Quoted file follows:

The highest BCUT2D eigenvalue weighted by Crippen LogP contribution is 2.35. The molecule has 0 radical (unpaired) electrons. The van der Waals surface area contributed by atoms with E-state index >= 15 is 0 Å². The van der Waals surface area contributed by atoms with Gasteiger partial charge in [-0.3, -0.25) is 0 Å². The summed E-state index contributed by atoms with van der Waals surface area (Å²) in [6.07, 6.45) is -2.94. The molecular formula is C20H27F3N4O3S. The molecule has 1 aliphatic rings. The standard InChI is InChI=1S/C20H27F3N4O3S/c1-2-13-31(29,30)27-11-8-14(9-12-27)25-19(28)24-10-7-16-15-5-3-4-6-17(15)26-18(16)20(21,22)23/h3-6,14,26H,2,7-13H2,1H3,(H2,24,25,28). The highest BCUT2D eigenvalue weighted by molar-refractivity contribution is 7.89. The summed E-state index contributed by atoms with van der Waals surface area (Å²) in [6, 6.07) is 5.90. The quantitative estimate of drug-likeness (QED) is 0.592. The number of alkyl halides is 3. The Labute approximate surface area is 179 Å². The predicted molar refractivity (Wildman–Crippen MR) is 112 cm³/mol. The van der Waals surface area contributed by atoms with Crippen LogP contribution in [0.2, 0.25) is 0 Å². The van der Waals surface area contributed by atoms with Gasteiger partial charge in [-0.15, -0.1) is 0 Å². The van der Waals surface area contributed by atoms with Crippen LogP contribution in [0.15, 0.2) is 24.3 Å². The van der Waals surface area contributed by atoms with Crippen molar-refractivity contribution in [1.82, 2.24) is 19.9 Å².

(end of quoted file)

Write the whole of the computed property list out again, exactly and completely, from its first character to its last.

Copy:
The highest BCUT2D eigenvalue weighted by Crippen LogP contribution is 2.35. The molecule has 0 radical (unpaired) electrons. The van der Waals surface area contributed by atoms with E-state index >= 15 is 0 Å². The van der Waals surface area contributed by atoms with Gasteiger partial charge in [-0.3, -0.25) is 0 Å². The summed E-state index contributed by atoms with van der Waals surface area (Å²) in [6.07, 6.45) is -2.94. The molecular formula is C20H27F3N4O3S. The molecule has 1 aliphatic rings. The standard InChI is InChI=1S/C20H27F3N4O3S/c1-2-13-31(29,30)27-11-8-14(9-12-27)25-19(28)24-10-7-16-15-5-3-4-6-17(15)26-18(16)20(21,22)23/h3-6,14,26H,2,7-13H2,1H3,(H2,24,25,28). The highest BCUT2D eigenvalue weighted by molar-refractivity contribution is 7.89. The summed E-state index contributed by atoms with van der Waals surface area (Å²) in [6, 6.07) is 5.90. The quantitative estimate of drug-likeness (QED) is 0.592. The number of alkyl halides is 3. The Labute approximate surface area is 179 Å². The predicted molar refractivity (Wildman–Crippen MR) is 112 cm³/mol. The van der Waals surface area contributed by atoms with Crippen LogP contribution in [0.2, 0.25) is 0 Å². The van der Waals surface area contributed by atoms with Gasteiger partial charge in [-0.15, -0.1) is 0 Å². The van der Waals surface area contributed by atoms with Crippen LogP contribution in [0.15, 0.2) is 24.3 Å². The van der Waals surface area contributed by atoms with Crippen molar-refractivity contribution in [1.82, 2.24) is 19.9 Å².